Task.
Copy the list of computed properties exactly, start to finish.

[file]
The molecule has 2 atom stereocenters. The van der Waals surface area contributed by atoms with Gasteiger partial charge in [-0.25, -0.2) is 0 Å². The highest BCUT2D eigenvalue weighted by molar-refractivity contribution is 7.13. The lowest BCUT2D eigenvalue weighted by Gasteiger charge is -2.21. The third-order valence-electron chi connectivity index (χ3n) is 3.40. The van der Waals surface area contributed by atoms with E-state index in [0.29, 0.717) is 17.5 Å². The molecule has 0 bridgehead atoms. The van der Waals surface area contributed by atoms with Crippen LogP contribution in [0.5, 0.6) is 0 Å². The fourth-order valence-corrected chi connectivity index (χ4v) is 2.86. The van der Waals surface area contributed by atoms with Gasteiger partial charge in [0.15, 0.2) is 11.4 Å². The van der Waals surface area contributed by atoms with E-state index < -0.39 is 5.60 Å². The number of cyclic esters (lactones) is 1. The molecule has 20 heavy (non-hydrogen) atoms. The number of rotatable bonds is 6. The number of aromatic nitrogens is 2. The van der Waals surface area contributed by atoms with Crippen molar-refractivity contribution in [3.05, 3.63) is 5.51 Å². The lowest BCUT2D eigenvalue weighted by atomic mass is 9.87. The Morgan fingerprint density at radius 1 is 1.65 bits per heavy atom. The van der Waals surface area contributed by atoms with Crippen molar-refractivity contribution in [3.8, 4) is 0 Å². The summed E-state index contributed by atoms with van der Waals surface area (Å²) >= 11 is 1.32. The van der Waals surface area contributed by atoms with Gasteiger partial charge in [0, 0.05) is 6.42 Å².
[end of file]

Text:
The molecule has 2 atom stereocenters. The van der Waals surface area contributed by atoms with Gasteiger partial charge in [-0.25, -0.2) is 0 Å². The highest BCUT2D eigenvalue weighted by molar-refractivity contribution is 7.13. The lowest BCUT2D eigenvalue weighted by Gasteiger charge is -2.21. The third-order valence-electron chi connectivity index (χ3n) is 3.40. The van der Waals surface area contributed by atoms with E-state index in [0.29, 0.717) is 17.5 Å². The molecule has 0 bridgehead atoms. The van der Waals surface area contributed by atoms with Crippen LogP contribution in [0.5, 0.6) is 0 Å². The fourth-order valence-corrected chi connectivity index (χ4v) is 2.86. The van der Waals surface area contributed by atoms with Gasteiger partial charge in [0.15, 0.2) is 11.4 Å². The van der Waals surface area contributed by atoms with E-state index < -0.39 is 5.60 Å². The number of cyclic esters (lactones) is 1. The molecule has 20 heavy (non-hydrogen) atoms. The number of rotatable bonds is 6. The number of aromatic nitrogens is 2. The van der Waals surface area contributed by atoms with Crippen molar-refractivity contribution in [3.05, 3.63) is 5.51 Å². The lowest BCUT2D eigenvalue weighted by atomic mass is 9.87. The Morgan fingerprint density at radius 1 is 1.65 bits per heavy atom. The van der Waals surface area contributed by atoms with Crippen molar-refractivity contribution in [3.8, 4) is 0 Å². The summed E-state index contributed by atoms with van der Waals surface area (Å²) >= 11 is 1.32. The van der Waals surface area contributed by atoms with Gasteiger partial charge in [0, 0.05) is 6.42 Å².